Interior with Young Woman from Behind (1904)
In tandem with the Frye Art Museum’s current exhibition, Chronicles of Solitude: Masterworks by Vilhelm Hammershøi from SMK—The National Gallery of Denmark, the Nordic Heritage Museum and the Frye Art Museum are collaborating on a public lecture series titled Hammershøi and His Contemporaries. Comprised of four lectures, the series examines the four major genres represented in Hammershøi’s oeuvre: portraits, interior spaces, landscapes, and cityscapes.
Vilhelm Hammershøi (1864-1916), whose work was much admired by his contemporaries both in Europe and the United States, is best known for his paintings of sparse, light-filled interiors. Rendered in a strict palette of colors, Hammershøi’s canvases are reminiscent of Dutch Baroque paintings in their handling of light and subject matter. Owing to this mastery, German critic Georg Biermann described Hammershøi in 1909 as a “modern Nordic Vermeer.”
The first lecture in the Hammershøi and His Contemporaries series will be held August Second at 9:30 am in the Frye auditorium.
Cost for series: $110 for NHM and Frye members, $170 general admission
Beginning in the spring of 2017, the Seattle Asian Art Museum will close to undertake a major renovation that is slated to cost in the neighborhood of $45 million dollars. The renovation, which will be the first the museum has undergone since its construction in 1933, will modernize the facility while preserving the integrity of the historic building.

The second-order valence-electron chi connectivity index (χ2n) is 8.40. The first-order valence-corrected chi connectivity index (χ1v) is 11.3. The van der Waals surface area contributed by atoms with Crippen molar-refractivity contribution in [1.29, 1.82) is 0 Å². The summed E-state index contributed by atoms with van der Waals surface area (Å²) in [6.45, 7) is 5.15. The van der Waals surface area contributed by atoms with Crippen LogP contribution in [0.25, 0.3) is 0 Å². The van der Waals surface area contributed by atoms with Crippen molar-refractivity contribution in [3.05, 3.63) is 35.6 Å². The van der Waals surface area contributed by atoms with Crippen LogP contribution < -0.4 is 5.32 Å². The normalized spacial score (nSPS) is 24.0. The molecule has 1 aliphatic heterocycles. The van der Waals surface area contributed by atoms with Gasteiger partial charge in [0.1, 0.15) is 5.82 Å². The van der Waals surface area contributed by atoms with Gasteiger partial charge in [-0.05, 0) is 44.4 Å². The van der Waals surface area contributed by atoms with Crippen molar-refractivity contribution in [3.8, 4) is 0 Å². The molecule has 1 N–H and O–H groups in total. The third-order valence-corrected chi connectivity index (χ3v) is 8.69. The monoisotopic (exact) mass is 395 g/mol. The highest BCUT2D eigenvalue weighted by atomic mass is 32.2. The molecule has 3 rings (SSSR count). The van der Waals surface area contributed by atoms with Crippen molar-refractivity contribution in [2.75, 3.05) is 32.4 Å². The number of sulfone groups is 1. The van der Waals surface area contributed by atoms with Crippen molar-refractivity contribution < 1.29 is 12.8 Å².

In 1990 the Seattle Art Museum moved from its original building in Volunteer Park to downtown Seattle. The museum’s original building was converted to house the museum’s vast collection of Asian antiquities and opened to the public under the name the Seattle Asian Art Museum in 1994.
The Volunteer Park museum building was designed by architects Carl F. Gould and Charles Bebb in the Art Moderne style and opened to the public in 1933. As a conscious reaction to Art Deco, with its exuberantly decorative historicism, Art Moderne was optimistically modern. Designers abandoned ornament and instead took inspiration from the smooth surfaces of the machine. With its bold horizontal massing and smooth, limestone facades, the Seattle Asian Art Museum fits well within the canon American Art Moderne architecture and due to this the building was declared a Seattle City Landmark in 201
The first in a series of community feedback sessions is set to occur at the Seattle Asian Art Museum 10:30 a.m. to noon Saturday, July 16, in the Alvord Board Room, which will include updates on the design process. LMN Architects has been hired on to the project.